We then discovered that three people can fit in the box. We played around with the idea of the three victims being three past women in his life. The man coming to his house would be a detective of sorts. The women would come out of the box and 'haunt' the killer until he confessed. Another extremely rough idea.
Our third idea was to have the killer bring home his date. As in most of Poe's stories, the killer hates one minute detail about a person which makes them want to kill them. We decided he was going to hate her haircut. He leaves the room to get something and the victims would come out of the box, but the thing that he didn't like would be cut off. So, for example: I was going to play a prostitute he had slept with, he used me for my body and didn't like my voice, so he cut out my tongue. I would only move and not talk. We found a thing for each one of our characters. We would also create the beat from our original piece (tapping fingers, crying, stomping foot etc.). While the killer was out of the room, the past we played with the idea of having the past victims drape themselves on the new girlfriend so only the killer could see them or having the girlfriend see and interact with them, but not the killer.
Needless to say, we were stuck. We had about 14 hours to come up with SOMETHING...and we were basically starting from scratch. We decided to take an hour break and come back with clear heads.
We are trying to figure out new ways to use this box
After our break, it was all business. Jeff had a revelation during the break: no killer, but a girlfriend who is about to die. The people in the box are part of the man's family who had died. The box also represents his heart. Once someone is out of the box he can't remember them.
When we further explored this brand new story, we realized that it touched on what we really loved about the Tell-Tale Heart: the fact that the heartbeat he hears is actually his own. So the remnants of Beat was the box and the fact that someone was in it. We played around with various combinations of people in the box, but settled on: younger sister, father, and high school sweetheart. We cranked out this new story in less than three hours. It was amazing. It was as if the stars aligned and everything just worked out. The resulting piece had it's comedic moments but was pretty sentimental. We achieved our goal. We played around with the idea of calling it Almost, Almost Maine because the feel of it is so similar to that of Almost, Maine. We decided to call it Stay. I am incredibly proud of the piece and am totally in love with everyone in the group. When things got hairy, we knew when to take a break or have a check in to make sure we were all being taken care of.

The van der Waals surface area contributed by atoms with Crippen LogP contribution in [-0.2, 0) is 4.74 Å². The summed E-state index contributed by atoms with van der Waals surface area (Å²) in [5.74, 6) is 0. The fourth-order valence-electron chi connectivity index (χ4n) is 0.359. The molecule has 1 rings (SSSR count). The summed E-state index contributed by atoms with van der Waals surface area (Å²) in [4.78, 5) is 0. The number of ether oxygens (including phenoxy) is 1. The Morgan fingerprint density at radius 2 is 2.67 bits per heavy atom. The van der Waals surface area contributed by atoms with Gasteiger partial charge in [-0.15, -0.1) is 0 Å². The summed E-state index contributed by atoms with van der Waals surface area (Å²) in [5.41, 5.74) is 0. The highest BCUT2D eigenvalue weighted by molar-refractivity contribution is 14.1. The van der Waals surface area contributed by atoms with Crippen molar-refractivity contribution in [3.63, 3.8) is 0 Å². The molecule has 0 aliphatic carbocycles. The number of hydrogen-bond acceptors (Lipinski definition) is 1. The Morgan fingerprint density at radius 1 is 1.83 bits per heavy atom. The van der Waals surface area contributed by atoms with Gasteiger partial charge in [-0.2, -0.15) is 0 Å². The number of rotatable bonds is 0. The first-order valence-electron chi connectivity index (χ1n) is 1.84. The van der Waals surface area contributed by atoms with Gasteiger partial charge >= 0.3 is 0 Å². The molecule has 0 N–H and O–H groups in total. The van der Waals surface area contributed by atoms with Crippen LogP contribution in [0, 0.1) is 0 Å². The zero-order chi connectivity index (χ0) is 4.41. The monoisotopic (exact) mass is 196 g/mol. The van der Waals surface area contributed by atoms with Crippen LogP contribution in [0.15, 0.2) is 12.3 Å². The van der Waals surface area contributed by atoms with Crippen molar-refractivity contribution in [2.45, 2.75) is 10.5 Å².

Stay was pretty well received when we presented it. Everyone seemed pretty surprised by our complete change of story. The story was simple and the problem was very clear, which the professors liked about it. PHEW! This just proved what Ronlin said was true: Only when the artist is fed up or desparatley seeking divine help, inspiration will come.